Getting the most out of each bottle is important because, and lets be real here, most wines are luxury items. Wasting an opportunity with wine is wasteful at its least and disrespectful at its worst. After all, a lot of people put a ton of effort into ensuring that they put the best juice possible in every bottle. So avoid these common wine mistakes and take advantage of those efforts. Besides, it'll make the wine taste better too! <em>Photo courtesy <a href="http://www.flickr.com/photos/kenudigit/3741882880/" target="_hplink">kenudigit</a> via Flickr/CC</em>
This Wine is Too Cold
This is one of the least problematic wine mistakes you can make. Unless you're tailgating outside of MetLife Stadium on a bitter New Jersey Meadowlands' afternoon (go Jets!), it's pretty easy to remedy. Just let your wine warm up! Over chilling wines may make them refreshing, but it also tamps down the aromas and flavors of the wine while highlighting the tannins. Dull, chewy reds and insipid whites are the result of serving your wines too cold. Our <a href="http://www.snooth.com/articles/serving-temperatures-infographic/" target="_hplink">Wine Serving Temperatures Infographic</a> will help you figure out how to serve your wine. <em>Photo courtesy <a href="http://www.flickr.com/photos/freed33/6834565329/" target="_hplink">Fr33d</a> via Flickr/CC</em>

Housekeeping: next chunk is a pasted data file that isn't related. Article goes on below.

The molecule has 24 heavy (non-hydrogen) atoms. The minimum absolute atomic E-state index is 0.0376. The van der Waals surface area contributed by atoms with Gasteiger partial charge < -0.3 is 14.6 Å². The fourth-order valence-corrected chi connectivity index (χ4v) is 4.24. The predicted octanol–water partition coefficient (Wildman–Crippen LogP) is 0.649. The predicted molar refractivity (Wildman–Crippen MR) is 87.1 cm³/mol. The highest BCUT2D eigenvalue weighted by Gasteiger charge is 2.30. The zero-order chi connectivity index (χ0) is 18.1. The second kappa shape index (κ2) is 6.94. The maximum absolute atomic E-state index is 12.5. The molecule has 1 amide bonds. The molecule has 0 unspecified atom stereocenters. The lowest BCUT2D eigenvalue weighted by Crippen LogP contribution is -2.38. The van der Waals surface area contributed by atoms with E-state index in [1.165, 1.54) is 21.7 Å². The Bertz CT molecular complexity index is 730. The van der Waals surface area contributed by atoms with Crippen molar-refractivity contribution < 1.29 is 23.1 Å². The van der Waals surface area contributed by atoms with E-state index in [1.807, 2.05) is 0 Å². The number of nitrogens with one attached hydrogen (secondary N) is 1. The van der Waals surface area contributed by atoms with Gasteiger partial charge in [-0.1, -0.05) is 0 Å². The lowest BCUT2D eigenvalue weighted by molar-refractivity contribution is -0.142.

This Wine is Too Hot
Serving wines too hot is much worse than serving them too cold. The temperature doesn't do any favors for the wine, but it also tends to be indicative of mistreatment. I'm an outlier in the wine world because I believe that wine is fairly durable, particularly if we're talking about short term storage. So while I'm not horrified by wines stored in the high 70s for somewhat extended periods of time, anything hotter and you're quickly cooking your wine. This damage will show up in time as caramel, molasses flavors and the premature aging of the wine with an accompanying change in color. While storing wines at 75 degrees is probably alright, serving them that hot is really a no-no. The high temperatures stimulates the evaporation of alcohol and volatile compounds in the wine, marring the nose while making the wine feel soft and flabby in the mouth, a double whammy. Use our handy <a href="http://www.snooth.com/articles/serving-temperatures-infographic/" target="_hplink">Wine Serving Temperatures Infographic</a> to determine the best serving temperature for your wine. <em>Photo courtesy <a href="http://www.flickr.com/photos/rabasz/322160426/" target="_hplink">rabasz</a> via Flickr/CC</em>
This Wine Needs Some Mouth to Mouth
Letting a wine breathe is often seen as a pompous affectation of snobby old men and their fancy wines, nothing could be further from the truth. Think about it: wines have been bottled with durability in mind, often being produced in reductive, or oxygen free environment. The wines need to take a few breaths of air in order to stretch out and relax. Do you ever think that the last glass of wine from a bottle is the best? That is no coincidence. Letting a wine breathe helps to stimulate the development of aromas and soften tannins. <em>Photo courtesy <a href="http://www.flickr.com/photos/neonzu1/6092631893/" target="_hplink">neonzu2</a> via Flickr/CC</em>